For the 18th consecutive year, Alaska’s Dutch Harbor continued to lead the nation in seafood landings, according to the latest edition of NOAA Fisheries’ annual report on Fisheries of the United States 2014.
While the overall figures are similar to those from 2013, both the volume and value continue to remain higher than the average for the past five years, said Eileen Sobeck, assistant NOAA administrator for fisheries.
Landings at Dutch Harbor rose from 753 million pounds in 2013 to 761.8 million pounds million pounds in 2014, while landings at second place Kodiak rose from 426 million pounds to 477 million pounds.
For value alone, New Bedford, Massachusetts had the highest valued catch for the 15th consecutive year - $328.8 million for 140 million pounds, due mostly to the high price fetched by sea scallops in the marketplace. Sea scallops accounted for more than 76.6 percent of the value of New Bedford landings.
Dutch Harbor was again the nation’s second highest port for value, although its 2014 landings worth $191 million were down from $197 million a year earlier.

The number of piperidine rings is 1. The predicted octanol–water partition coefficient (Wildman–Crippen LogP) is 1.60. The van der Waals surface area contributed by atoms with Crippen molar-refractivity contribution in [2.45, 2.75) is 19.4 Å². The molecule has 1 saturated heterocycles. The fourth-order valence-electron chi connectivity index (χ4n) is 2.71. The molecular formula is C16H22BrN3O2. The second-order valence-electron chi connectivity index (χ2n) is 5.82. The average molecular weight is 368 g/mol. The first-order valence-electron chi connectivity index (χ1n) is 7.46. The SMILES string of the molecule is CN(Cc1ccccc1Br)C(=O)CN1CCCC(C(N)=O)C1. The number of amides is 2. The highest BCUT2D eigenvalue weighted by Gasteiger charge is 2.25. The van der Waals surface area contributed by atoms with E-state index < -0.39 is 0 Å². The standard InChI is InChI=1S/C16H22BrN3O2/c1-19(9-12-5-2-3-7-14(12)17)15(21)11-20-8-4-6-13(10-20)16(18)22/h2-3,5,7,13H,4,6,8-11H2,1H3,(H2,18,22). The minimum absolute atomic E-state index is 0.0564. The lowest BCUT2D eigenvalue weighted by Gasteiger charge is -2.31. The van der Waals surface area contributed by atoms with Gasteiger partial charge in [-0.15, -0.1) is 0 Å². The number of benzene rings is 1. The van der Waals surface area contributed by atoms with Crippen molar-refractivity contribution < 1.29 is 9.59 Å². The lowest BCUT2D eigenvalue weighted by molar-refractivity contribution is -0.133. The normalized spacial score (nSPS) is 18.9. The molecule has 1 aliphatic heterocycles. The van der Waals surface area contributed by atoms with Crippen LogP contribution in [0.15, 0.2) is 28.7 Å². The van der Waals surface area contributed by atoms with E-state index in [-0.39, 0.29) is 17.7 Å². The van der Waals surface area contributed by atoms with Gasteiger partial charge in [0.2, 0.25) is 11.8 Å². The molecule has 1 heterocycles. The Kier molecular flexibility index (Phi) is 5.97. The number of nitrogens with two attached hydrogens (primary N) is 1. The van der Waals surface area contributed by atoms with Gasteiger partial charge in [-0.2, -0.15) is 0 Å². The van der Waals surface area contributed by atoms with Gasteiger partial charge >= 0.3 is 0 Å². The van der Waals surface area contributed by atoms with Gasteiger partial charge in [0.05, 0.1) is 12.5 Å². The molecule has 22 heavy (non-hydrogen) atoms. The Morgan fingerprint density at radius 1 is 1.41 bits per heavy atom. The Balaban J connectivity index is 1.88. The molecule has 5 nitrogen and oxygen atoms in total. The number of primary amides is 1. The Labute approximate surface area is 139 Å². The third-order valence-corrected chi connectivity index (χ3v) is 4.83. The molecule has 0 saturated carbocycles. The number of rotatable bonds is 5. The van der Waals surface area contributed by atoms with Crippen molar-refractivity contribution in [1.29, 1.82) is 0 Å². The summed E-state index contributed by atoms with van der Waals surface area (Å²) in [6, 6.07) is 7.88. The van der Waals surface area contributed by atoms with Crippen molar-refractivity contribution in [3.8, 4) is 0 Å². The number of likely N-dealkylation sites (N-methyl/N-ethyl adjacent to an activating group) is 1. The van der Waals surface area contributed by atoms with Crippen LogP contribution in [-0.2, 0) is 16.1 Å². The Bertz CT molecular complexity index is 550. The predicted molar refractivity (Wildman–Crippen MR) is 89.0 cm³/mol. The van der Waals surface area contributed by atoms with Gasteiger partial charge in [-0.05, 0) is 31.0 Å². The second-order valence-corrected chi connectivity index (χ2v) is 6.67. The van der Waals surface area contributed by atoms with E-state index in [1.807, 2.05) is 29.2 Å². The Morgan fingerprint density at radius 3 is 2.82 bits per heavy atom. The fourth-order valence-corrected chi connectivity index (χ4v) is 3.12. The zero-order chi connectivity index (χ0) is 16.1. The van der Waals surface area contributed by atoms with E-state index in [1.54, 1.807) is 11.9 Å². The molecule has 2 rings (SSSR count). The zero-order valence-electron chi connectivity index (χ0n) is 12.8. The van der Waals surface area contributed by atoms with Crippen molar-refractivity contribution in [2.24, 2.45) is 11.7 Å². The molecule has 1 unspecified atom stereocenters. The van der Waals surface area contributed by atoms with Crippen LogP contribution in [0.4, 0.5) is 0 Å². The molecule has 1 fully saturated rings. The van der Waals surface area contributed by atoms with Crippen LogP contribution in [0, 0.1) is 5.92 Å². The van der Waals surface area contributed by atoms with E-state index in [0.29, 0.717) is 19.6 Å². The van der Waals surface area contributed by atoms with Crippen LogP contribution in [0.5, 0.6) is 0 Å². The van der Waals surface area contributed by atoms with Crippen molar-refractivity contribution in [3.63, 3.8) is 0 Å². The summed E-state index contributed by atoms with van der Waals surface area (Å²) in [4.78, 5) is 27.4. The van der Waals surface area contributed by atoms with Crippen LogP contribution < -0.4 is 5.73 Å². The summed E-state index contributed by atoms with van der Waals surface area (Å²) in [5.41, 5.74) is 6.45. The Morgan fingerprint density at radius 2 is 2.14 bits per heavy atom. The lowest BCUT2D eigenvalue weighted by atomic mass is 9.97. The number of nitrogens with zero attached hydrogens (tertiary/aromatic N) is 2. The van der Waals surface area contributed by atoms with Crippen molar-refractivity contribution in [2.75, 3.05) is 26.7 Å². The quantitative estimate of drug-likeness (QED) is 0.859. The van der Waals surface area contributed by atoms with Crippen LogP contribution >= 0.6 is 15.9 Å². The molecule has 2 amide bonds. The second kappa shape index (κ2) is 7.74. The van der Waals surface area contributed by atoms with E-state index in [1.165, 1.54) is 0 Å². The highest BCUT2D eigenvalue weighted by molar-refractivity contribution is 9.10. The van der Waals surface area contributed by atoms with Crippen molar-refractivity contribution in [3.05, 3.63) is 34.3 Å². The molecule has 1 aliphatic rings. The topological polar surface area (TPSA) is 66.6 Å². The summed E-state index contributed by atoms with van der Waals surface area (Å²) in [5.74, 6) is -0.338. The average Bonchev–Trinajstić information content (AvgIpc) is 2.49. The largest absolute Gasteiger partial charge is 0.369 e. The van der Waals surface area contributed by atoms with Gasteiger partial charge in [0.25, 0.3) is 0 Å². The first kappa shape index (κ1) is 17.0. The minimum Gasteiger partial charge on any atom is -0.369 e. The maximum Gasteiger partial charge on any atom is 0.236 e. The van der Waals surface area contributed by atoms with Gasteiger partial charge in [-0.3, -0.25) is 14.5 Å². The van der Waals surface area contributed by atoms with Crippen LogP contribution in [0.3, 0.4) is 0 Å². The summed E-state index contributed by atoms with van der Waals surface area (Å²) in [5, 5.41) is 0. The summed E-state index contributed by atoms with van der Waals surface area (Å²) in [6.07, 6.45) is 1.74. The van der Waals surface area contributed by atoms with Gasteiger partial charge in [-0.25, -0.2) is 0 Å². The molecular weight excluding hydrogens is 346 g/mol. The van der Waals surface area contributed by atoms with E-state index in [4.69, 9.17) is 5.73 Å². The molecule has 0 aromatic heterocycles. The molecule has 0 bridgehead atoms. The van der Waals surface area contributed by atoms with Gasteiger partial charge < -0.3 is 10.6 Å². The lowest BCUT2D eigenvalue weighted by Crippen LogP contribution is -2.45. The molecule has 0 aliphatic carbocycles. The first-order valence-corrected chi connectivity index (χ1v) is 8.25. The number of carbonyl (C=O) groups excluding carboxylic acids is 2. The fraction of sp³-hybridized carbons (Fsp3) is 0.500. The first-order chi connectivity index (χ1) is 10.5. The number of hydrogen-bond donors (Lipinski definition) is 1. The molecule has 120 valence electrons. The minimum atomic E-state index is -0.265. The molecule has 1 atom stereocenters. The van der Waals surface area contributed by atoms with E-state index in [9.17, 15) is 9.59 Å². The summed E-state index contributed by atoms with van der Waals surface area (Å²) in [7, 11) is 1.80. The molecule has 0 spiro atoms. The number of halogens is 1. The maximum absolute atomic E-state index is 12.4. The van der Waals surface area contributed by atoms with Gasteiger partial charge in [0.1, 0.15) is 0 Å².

“Sustainable fisheries generate billions of dollars for our economy, help keep saltwater recreational fishing as one of our nation’s favorite past times, and help coastal communities remain economically resilient,” Sobeck said. “Seafood is big business in our country, and NOAA will continue to work as hard as we can to manage America’s fisheries, so our fishermen can continue to provide this important food source for all of us.”
The report also showed a steady rise in marine aquaculture production in recent years, about 5 percent annually from 2008 to 2013, with US marine aquaculture production having an estimated value of $403 million. Figures for 2014 were not yet available. And the report showed the average American consumed 14.6 pounds of fish and shellfish in 2014, essentially unchanged from a year earlier.
The complete 2014 Fisheries of the US report is online at http://st.nmfs.noaa.gov/commercial-fisheries/fus/fus14/index.